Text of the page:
By Suvi Loponen / All photo credit: Jack Dunsmuir
The sun was oot when TRNSMT hit off the second day of the three-day festival. Finding the way to the entrances was not much of an effort if you just followed the trails of garbage generously scattered on the streets of Glasgow.
Saturday’s sold out line up included some really big names on the main stage. Cabbage and Circa Waves opened the day and were followed by Stormzy. Performing not only his own songs but also a refreshing cover of Ed Sheeran’s Shape of You, the grime rapper definitely knew his words. The artist praised all the performances that have ever graced the TRNSMT stage – after all, it is a promising first year for the event.
After Stormzy it was time for The Kooks, who lit up the atmosphere with all those catchy songs from throughout their career. With the sun beaming from the cloudless sky onto delicate Scottish skin, The Kooks hit off the summery festival vibe that was continued by, unquestionably, the day’s most laid-back set by George Ezra. Despite the heat, his low voice with sing-along-lyrics did deliver the first chills of the day.
It was maybe due to the number of people on the Green, closing to 50,000 on the day, that moving between the main stage and smaller stages was difficult. Securing a good spot close to the main stage meant also a good while squirming your way out from the crowds between the acts. Hence, I missed most of the good sets happening on the two smaller stages. Half an hour between the main stage performances was not enough for both a toilet break and getting one of those generously priced pints from the bar, unless you possess some kind of special skills.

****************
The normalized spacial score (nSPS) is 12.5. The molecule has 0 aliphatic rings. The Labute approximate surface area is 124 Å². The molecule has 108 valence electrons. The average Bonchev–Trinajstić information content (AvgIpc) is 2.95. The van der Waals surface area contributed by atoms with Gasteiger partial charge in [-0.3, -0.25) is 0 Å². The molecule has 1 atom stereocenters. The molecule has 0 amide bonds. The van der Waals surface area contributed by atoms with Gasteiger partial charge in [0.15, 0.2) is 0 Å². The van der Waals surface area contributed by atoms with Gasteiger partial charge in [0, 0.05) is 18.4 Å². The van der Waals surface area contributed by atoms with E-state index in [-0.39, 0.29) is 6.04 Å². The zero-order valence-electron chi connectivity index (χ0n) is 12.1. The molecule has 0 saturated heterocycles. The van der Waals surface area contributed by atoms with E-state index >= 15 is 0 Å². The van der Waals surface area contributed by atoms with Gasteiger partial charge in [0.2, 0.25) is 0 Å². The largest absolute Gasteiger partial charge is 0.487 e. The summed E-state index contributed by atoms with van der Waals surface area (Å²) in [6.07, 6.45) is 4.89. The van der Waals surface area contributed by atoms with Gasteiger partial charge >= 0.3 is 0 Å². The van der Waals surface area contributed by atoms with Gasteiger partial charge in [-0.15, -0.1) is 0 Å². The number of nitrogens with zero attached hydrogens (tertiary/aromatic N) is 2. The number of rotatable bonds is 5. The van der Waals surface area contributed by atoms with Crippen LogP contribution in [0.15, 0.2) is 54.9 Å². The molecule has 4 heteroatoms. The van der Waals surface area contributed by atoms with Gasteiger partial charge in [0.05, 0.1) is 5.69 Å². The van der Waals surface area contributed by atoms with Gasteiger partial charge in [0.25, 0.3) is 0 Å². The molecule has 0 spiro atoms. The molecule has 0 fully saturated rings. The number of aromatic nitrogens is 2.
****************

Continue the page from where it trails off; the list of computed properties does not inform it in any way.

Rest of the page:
By the time it reached the evening, many enthusiastic glittery faces were looking severely sunburnt around the crowds, but this did not seem to slow the spirit. The main stage Catfish and the Bottlemen seemed to be almost as anticipated as the later star group of the day, and after Ezra’s summery tunes they brought back the rocky attitude to the audience – leaving just one question hanging in the air: how are Kasabian going to outweigh this?
Obviously, they had no problem doing it. The whole one-and-a-half-an-hour set was so energetic that after standing for the whole day it was hard to keep up with Serge Pizzorno and Tom Meighan’s pace. It did get almost too wild at times in the audience; with little space to move, one person falling resulted in a chain reaction all around. Like almost all the main acts, Kasabian left the best for the last, lighting everyone on Fire for the last five minutes of the amazing day.
It was a bit of a downer to leave the venue traipsing through the sea of bottles, cups and half-eaten chips after such a great atmosphere and performances that will be forever remembered. And sadly, no. Arctic Monkeys did not make a surprise appearance on Saturday – but hope was not lost – another music-filled day was approaching.